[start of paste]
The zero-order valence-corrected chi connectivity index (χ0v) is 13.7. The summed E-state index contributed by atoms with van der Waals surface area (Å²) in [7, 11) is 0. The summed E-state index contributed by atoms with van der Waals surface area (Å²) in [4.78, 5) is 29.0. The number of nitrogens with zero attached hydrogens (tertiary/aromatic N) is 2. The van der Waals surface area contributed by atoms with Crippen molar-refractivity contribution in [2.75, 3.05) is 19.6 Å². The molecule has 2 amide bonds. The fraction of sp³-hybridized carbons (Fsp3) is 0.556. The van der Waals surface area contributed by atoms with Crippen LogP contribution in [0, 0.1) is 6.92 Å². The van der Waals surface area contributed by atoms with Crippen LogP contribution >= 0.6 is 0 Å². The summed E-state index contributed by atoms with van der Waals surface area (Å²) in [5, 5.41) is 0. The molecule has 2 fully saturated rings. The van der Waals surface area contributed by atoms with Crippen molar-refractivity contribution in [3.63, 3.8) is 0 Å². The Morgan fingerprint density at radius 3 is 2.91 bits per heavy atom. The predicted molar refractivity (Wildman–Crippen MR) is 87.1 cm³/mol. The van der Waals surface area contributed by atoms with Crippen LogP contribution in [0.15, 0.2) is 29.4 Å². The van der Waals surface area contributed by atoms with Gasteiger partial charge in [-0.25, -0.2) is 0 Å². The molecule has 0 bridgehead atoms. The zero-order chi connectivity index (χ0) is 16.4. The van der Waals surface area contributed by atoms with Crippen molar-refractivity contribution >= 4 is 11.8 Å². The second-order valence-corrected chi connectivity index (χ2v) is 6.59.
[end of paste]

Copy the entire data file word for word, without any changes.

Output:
The zero-order valence-corrected chi connectivity index (χ0v) is 13.7. The summed E-state index contributed by atoms with van der Waals surface area (Å²) in [7, 11) is 0. The summed E-state index contributed by atoms with van der Waals surface area (Å²) in [4.78, 5) is 29.0. The number of nitrogens with zero attached hydrogens (tertiary/aromatic N) is 2. The van der Waals surface area contributed by atoms with Crippen molar-refractivity contribution in [2.75, 3.05) is 19.6 Å². The molecule has 2 amide bonds. The fraction of sp³-hybridized carbons (Fsp3) is 0.556. The van der Waals surface area contributed by atoms with Crippen LogP contribution in [0, 0.1) is 6.92 Å². The van der Waals surface area contributed by atoms with Crippen LogP contribution >= 0.6 is 0 Å². The summed E-state index contributed by atoms with van der Waals surface area (Å²) in [5, 5.41) is 0. The molecule has 2 fully saturated rings. The van der Waals surface area contributed by atoms with Crippen molar-refractivity contribution in [3.63, 3.8) is 0 Å². The Morgan fingerprint density at radius 3 is 2.91 bits per heavy atom. The predicted molar refractivity (Wildman–Crippen MR) is 87.1 cm³/mol. The van der Waals surface area contributed by atoms with Crippen LogP contribution in [0.15, 0.2) is 29.4 Å². The van der Waals surface area contributed by atoms with Gasteiger partial charge in [-0.25, -0.2) is 0 Å². The molecule has 0 bridgehead atoms. The zero-order chi connectivity index (χ0) is 16.4. The van der Waals surface area contributed by atoms with Crippen molar-refractivity contribution >= 4 is 11.8 Å². The second-order valence-corrected chi connectivity index (χ2v) is 6.59.